OAP reunited with first pay packet after 62 years
A pensioner has been reunited with his first pay packet - and the money inside it - 62 years after handing it over to his mother for safekeeping.
Michael Doherty, 77, made the discovery while clearing his mother's house out after she moved into a care home.
Mr Doherty earned the two pounds, 15 shillings, and ninepence halfpenny as an apprentice builder in 1955.
His mother Margaret, now 104, said she would keep hold of the money and give it back to her son "one day".
But the wages were forgotten and Mr Doherty, from Greenock, was amazed to find the small brown envelope 62 years after taking it home.
He said: "My mother was taken into a care home so I started clearing out her house.
"I was looking through some of the old stuff when I stumbled across the envelope which was an old pay poke of mine - I couldn't believe it."
The pensioner said that after leaving St Mary's School at the age of 15, he had "walked straight into" a job as an apprentice builder.
"I finished school at 12pm and headed over the road to the builder's yard at Robert Kirkwood's," he said.
"There was a great crowd of men who worked there at the time."
After a week working there, Mr Doherty got his first pay packet from his boss Jimmy Hill.
His workmates tried to persuade him to spend his wages at the pub, but the teenager instead took them straight home to his mother.
He said: "At the end of the week my workmates asked if I was going to buy them a pint, but I just took my wages home and gave it all to my mum.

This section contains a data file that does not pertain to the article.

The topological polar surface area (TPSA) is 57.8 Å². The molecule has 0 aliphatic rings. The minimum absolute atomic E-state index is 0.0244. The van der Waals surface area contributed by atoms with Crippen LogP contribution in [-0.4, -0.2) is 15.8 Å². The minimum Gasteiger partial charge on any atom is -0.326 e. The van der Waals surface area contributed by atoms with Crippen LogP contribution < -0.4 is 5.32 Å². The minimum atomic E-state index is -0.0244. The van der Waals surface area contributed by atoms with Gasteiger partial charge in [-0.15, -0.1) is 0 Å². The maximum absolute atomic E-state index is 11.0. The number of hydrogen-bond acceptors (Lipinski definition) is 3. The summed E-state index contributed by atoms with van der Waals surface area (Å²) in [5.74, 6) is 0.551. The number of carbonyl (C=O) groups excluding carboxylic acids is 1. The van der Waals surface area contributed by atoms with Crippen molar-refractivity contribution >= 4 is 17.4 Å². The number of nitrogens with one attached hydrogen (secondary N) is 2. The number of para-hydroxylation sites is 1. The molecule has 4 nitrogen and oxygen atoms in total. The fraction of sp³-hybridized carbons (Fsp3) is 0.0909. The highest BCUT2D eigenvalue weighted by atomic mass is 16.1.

"She was so good to us growing up and I just wanted her to have them.
"Back then, to a 15-year-old, two pounds, 15 shillings, and ninepence was a lot of money.
"Especially when it was your first pay after leaving school - you thought it was a lot of money."
He added: "Back then a pint was only ninepence - so when you look at it like that - it was a lot of money.
"Although looking at the cost of pint these days it isn't worth much now."
The great-grandfather said: "I won't be spending my wages, I just want to keep them. It's a good memory to have."
Mr Doherty grew up in the family home in Ann Street, Greenock, with his mother, father Michael, and sisters Evelyn and Veronica.
He said he learned his work ethic from his father, who worked in the ropeworks, and his mother, a cleaner, who he visits daily.
After his apprenticeship, Mr Doherty trained as a stone mason and spent the rest of his working life in the building trade - mainly as a bricklayer.
In 1955, the average weekly wage was £9.25 and the average house was worth £2,064.